On the morning of May 1, 2011, Mark Hominick awakened with a smile on his face, despite a massive hematoma on his forehead that looked like a bad Halloween costume.
The night before, Hominick had pushed UFC featherweight champion Jose Aldo Jr. farther than anyone ever had, nearly taking the title from him at UFC 129. Hominick took a beating, but also delivered a beating and won Fight of the Night honors before a massive crowd in excess of 50,000 in Toronto, close to his training ground in London, Ontario.
Though he was disappointed by the loss, it was a good time for Hominick. His wife, Ashley, was pregnant and about to deliver their first child any day. And professionally, despite the loss, his stock as an athlete was never higher.
"There's no question," Hominick says now, "that my life, my career, started that night. I guess what happened is that I became a 15-year overnight success."
As the pages fell from the calendar, though, life became decidedly more difficult for Hominick. There were, of course, the highs of fatherhood. His first child, Raeya, was born May 14.
"You know, the bond between us grows and every day I love her even more than I did the day before," he says.
But just three months to the day after Raeya's birth, Hominick was devastated by the news that his long-time coach, mentor and close friend, 37-year-old Shawn Tompkins, died of a heart attack.
Four months later, Hominick suffered a stunning seven-second knockout loss to Chan-Sung Jung, aka "The Korean Zombie."
And then in April, Hominick won another Fight of the Night award, this time at UFC 145, but he lost a split decision to Eddie Yagin.
As he prepares to return to the cage for the first time since losing to Yagin, the 30-year-old striker isn't overcome by worry. He's not paralyzed by fear, though about 99.9 percent of UFC fighters who lose four fights in a row lose their jobs.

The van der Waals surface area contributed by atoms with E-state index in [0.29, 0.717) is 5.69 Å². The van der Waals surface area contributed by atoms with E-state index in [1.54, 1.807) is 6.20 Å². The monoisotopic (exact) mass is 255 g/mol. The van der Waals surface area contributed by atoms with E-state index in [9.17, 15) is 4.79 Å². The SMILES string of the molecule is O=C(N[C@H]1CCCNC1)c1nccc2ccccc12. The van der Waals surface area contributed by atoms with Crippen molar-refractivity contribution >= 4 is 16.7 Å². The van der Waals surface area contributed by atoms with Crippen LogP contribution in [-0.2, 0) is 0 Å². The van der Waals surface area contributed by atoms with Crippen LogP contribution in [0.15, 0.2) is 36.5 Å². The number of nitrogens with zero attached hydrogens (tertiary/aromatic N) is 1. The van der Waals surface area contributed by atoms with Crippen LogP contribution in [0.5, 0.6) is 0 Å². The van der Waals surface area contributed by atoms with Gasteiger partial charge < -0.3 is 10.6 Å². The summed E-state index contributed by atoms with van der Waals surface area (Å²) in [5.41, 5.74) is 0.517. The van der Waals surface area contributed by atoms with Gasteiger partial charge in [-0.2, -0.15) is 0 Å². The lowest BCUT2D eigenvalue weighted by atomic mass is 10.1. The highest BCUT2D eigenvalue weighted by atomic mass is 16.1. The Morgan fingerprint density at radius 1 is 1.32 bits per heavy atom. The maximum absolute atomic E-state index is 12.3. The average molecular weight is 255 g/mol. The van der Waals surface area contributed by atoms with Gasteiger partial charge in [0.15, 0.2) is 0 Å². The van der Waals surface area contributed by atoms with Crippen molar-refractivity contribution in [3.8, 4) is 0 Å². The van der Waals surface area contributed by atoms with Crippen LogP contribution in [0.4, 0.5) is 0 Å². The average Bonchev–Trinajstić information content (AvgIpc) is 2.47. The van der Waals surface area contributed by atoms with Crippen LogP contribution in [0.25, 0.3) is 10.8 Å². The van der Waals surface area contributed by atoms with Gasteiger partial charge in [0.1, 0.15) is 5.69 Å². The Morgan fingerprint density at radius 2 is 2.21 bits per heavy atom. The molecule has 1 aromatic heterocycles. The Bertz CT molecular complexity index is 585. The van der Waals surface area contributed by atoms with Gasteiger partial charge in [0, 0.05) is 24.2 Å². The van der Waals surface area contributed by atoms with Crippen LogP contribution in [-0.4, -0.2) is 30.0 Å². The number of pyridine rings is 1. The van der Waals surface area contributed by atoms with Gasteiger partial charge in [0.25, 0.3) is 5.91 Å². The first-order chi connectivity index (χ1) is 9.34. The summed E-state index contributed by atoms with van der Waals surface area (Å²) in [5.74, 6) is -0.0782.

Hominick, who will face Pablo Garza at UFC 154 in Montreal on Nov. 17, is one of those guys who finds the positive in any situation. And though losing one of his best friends is something he'll never forget, he's choosing to look at the loss from a different vantage point. He's attempting to live his life in a way that would honor Tompkins, a revered figure in the MMA community who would routinely go out of his way to help those in need without asking for anything in return.
Hominick and his buddies, fellow fighters Sam Stout and Chris Horodecki, ran a charity golf tournament in Tompkins' memory. They got Tompkins nominated to be in a local sports Hall of Fame and, together, they operate a gym in Ontario in which they espouse Tompkins' philosophies.
"Shawn is someone in my life who is never going to be replaced," Hominick said. "There's no one who can come in and fulfill the role he played in my life. He was definitely more than just a head coach. He was the best man at my wedding. He helped me a lot in a lot of my most important life decisions. That's someone who is impossible to replace."
Long-time fighter Jeff Curran, who has been working with Hominick for a while as a coach, said Hominick isn't the typical fighter coming into a match on a three-fight losing streak.
Hominick understands the consequences of a loss, but Curran insists he's prepared to deal with it.
"In my opinion, Mark knows where he's headed with a loss, but he's not ready to head there yet," Curran said. "He's not putting that added pressure on himself, because he's a smart guy and understands how things fit together. He knows the Korean Zombie fight was a fluke. He knows he's the only one to go the distance with Aldo and in our eyes, and many others, we know who won the fight with Yagin."
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He's as optimistic as ever. His wife is pregnant again, expecting to deliver daughter No. 2 in January. He expects to defeat Garza and begin the long climb back to title contention. Mostly, he's committed to being the role model for others that Tompkins had been for him.
"Part of life is dealing with death and dealing with sometimes difficult circumstances," Hominick said. "Life can be like a fight. Not everything is going to go your way all the time and you have to adjust and find a way to deal with it when it goes against you.
"My mentality is that I'm really happy where I am in life and in my career. There is a part of me that feels my back is against the wall, but I like that kind of pressure. I feel I perform under those situations, so I look forward to it."
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